So what does it look like being a Godly wife to a Godly man who battles for his mental health?

On paper, it looks like most marriages: put God first in my life and my marriage, pray constantly for my husband and myself, communicate with my husband regularly, always forgive, and love him as Christ loves me. Click To Tweet

The reality of walking those ideas and principals out though often looks different than most marriages. For example, I am the thermostat for our house. I do my best to always gauge when the emotional well-being of our family is in normal ranges or when I can sense a shift in the climate. It’s my job, to understand and prepare to handle when the climate changes due to my husband and children’s emotional state. For example, when my husband is in a manic cycle, it’s my job to interpret his needs: space, sleep, adjustment in medication, extra attention, sounding board, problem solver, etc. Sometimes, this involves me understanding and encouraging him to spend time in his “man-cave” for a few days without the pressures of being the world’s best dad and husband. Sometimes I take the kids out for most of the day, giving him peace and quiet. Other times, this may mean that I set up a date night for us so that I can give him my exclusive attention without any interruptions. Other times, he just needs me to listen to him vent about his frustrations with life, kids, work, finances, and the other million things he’s carrying day to day for our family without judgment and without trying to “solve” his problems. I’ll admit, I struggle most with trying not to “solve” and just listening probably more than anything else in our relationship. That’s where God has to remind me day after day to show my husband I can simply listen, and God has to grant me a lot of grace and mercy because I fail at this task regularly.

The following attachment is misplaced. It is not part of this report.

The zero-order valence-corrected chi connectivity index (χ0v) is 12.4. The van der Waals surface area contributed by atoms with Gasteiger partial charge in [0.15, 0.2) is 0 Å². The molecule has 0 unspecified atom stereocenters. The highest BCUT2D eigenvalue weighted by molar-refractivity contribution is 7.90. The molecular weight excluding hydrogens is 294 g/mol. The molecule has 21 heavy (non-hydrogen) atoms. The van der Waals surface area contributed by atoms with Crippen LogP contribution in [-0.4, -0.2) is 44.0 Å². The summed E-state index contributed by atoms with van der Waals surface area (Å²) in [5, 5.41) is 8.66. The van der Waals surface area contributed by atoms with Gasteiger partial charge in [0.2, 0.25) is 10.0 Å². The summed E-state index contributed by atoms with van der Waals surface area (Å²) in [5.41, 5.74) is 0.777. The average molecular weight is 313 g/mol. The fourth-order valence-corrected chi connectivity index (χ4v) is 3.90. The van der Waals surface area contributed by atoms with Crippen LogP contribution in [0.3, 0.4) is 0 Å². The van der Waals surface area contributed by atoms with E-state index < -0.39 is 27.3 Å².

I used to rely solely on my husband to meet my emotional needs, and when he failed because he was a human, I was crushed and left unsatisfied. It was only when I turned to God to meet my emotional needs that I found a joy that I never knew existed within the contexts of my marriage. Because I rely on God’s ability to fill me with joy, when my husband is human and makes mistakes, I can still love him, forgive him, have a passion for him, and find happiness in him.

It was only when I turned to God to meet my emotional needs that I found a joy that I never knew existed within the contexts of my marriage. Click To Tweet

In recent years, David and I have become best friends. We don’t have the perfect marriage. We still fight. We handle the difficulties of him being bipolar daily. I fail to be the kind of wife and mother God has called me to be at least once a day…okay, it’s probably more like ten times a day.

Even still, by the grace of God, our marriage is wholly satisfying and filled with a joy that neither of us thought we could experience.

I always hold onto Romans 8:16-17, “The Spirit bears witness with our spirit that we are children of God, and if children, then heirs–heirs of God and fellow heirs with Christ, provided we suffer with him in order that we may also be glorified with him.”